March 19, 2018

March 19, 2018

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Maine Recreational Marijuana Law Limits Workplace Drug Testing As Well As Disciplinary Consequences Imposed By Employers

A provision of Maine’s recreational marijuana law prohibits employers from taking adverse employment actions for off-premises marijuana use, as of February 1, 2018. This law effectively prevents Maine employers from testing for marijuana for pre-employment purposes.  The law also affects employers who employ employees subject to federal drug and alcohol testing regulations as well as those employers who are exempt from complying with Maine’s drug testing law.


Maine voters approved the recreational marijuana law in November 2016. The law originally was scheduled to take effect on January 30, 2017. However, emergency legislation passed three days before that date delayed implementation of certain provisions of the law while the legislature reviewed and revised provisions on the retail sales of marijuana. Once the legislature did so, the Governor, on November 3, 2017, vetoed the law. The legislature sustained the Governor’s veto.

However, despite the veto, portions of the recreational marijuana law that were not under review were scheduled to take effect on February 1, 2018. As no action was taken prior to that date to delay or stop implementation of those provisions, they went into effect as scheduled.

Employer Provisions

One of the provisions that took effect on February 1 provides that employers are not required to permit or accommodate the use, consumption, possession, trade, display, transportation, sale, or growing of marijuana in the workplace. Further, employers are permitted to enact and enforce workplace policies restricting the use of marijuana by employees and discipline employees who are under the influence of marijuana in the workplace.

However, the law prohibits employers from “refusing to employ a person 21 years of age or older solely for that person’s consuming marijuana outside of the … employer’s property.” This language presents a problem for employers that conduct drug testing, because a drug test does not reveal where someone may have used marijuana. It is impossible to learn from a drug test result whether marijuana was “consumed outside the employer’s property,” because marijuana can stay in the human body for days or weeks.

The Maine Department of Labor is taking the position that employers may not test for marijuana as part of a pre-employment drug test. However, the Department has stated that probable cause (i.e., reasonable suspicion) drug testing for marijuana still is permissible in Maine, because the recreational marijuana law allows employers to discipline employees who are under the influence of marijuana in the workplace.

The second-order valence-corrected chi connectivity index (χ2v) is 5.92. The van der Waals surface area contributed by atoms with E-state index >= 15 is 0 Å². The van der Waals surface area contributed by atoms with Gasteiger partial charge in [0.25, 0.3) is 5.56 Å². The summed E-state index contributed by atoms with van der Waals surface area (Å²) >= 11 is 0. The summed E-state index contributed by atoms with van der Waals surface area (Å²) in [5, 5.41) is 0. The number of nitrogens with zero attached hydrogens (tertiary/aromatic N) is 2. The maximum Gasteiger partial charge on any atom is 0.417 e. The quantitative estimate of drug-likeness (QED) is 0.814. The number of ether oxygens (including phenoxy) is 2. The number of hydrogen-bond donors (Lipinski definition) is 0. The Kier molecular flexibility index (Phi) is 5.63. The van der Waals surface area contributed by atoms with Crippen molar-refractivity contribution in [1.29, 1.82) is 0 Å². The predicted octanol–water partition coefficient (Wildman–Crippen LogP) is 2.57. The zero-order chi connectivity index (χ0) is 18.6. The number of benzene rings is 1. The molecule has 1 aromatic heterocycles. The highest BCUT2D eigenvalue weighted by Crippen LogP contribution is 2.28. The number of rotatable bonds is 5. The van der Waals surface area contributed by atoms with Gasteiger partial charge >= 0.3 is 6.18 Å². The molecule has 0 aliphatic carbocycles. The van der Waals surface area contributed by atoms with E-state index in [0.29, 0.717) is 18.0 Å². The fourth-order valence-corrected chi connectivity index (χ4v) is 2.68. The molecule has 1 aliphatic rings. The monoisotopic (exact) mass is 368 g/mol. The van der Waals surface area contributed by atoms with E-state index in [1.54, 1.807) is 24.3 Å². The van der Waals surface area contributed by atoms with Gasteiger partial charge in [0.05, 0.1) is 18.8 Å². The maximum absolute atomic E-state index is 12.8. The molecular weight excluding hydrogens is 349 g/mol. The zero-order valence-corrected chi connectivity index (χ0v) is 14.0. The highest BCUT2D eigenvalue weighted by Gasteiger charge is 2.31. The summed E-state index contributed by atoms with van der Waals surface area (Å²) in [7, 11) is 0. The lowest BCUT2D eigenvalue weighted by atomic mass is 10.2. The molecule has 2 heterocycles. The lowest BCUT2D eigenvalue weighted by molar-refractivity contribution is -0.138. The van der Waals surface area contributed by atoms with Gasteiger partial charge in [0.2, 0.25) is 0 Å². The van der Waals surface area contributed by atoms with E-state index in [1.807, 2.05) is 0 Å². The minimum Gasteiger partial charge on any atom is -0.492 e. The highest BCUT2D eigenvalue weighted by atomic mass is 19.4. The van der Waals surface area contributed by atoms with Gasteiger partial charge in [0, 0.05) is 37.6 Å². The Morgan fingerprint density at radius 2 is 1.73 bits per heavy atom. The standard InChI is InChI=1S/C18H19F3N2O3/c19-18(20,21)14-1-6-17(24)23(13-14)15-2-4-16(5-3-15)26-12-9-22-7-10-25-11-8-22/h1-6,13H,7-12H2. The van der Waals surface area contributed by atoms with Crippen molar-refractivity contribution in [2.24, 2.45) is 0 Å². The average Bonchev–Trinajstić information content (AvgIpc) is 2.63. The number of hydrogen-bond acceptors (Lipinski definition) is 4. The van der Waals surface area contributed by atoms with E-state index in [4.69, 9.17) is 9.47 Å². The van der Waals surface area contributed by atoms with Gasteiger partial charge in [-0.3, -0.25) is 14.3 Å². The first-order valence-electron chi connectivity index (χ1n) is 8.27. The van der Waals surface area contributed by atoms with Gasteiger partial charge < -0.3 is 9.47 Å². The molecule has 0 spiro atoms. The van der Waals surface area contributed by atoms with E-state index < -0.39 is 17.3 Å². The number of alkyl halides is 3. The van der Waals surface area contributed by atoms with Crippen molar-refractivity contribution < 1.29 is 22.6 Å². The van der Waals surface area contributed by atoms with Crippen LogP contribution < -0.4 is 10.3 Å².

Impact On Employers Who Are Exempt From Compliance with Maine Drug Testing Law

Employers with employees who are subject to federally mandated drug and alcohol testing regulations already are exempt from compliance with Maine’s drug testing statute with regard to those employees as well as their non-federally regulated employees. 26 Maine Rev. Stat. § 681(8). These employers, however, are not exempt from Maine’s recreational marijuana law. While federal regulations (such as the U.S. Department of Transportation’s drug and alcohol testing regulations) require testing for marijuana, they do not address the employment consequences for testing positive (other than requiring the employee to stop performing safety-sensitive functions). Employers regulated by the Department of Transportation, therefore, must consider what employment consequences will be imposed for positive marijuana test results, keeping in mind that the Maine recreational marijuana law does not permit employers to take adverse actions based on off-premises marijuana use. Additionally, these employers may not test their non-federally regulated employees for marijuana as part of any type of drug test (e.g., pre-employment, post-accident, and random), other than a drug test based on reasonable suspicion in Maine.

Jackson Lewis P.C. © 2018


About this Author

Kathryn J. Russo, Disability Lawsuits Attorney, Jackson Lewis, Alcohol Testing Lawyer

Kathryn J. Russo is a Principal in the Long Island, New York, office of Jackson Lewis P.C. She is a firm resource on the legal issues implicated in workplace drug and alcohol testing arising under federal, state and local laws.

Ms. Russo assists clients with workplace problems involving drugs and alcohol, and gives advice about compliance with all pertinent drug and alcohol testing laws. She prepares substance abuse policies to comply with all federal drug and alcohol testing regulations (including all agencies of the U.S....

Matthew F. Nieman, Jackson Lewis, employment discrimination lawyer, tort contract claims attorney
Principal and Office Litigation Manager

Matthew F. Nieman is a Principal in the Washington, D.C. Region office of Jackson Lewis P.C. He also serves as the Litigation Manager for the office.

Mr. Nieman represents employers in a broad spectrum of labor and employment law matters, including discrimination, retaliation, wage and hour, whistleblower claims (including Dodd-Frank, the False Claims Act, and Sarbanes-Oxley), questions related to the Uniformed Services Employment and Re-employment Rights Act of 1994 (“USERRA”), and workplace drug-testing issues. He is actively involved in all phases of the litigation process on the full range of employment discrimination and employment-related tort and contract claims, including the representation of employers in actions before the Department of Labor, the Equal Employment Opportunity Commission, the National Labor Relations Board, the Occupational Safety and Health Administration, the Mine Safety and Health Administration, and various state and local agencies.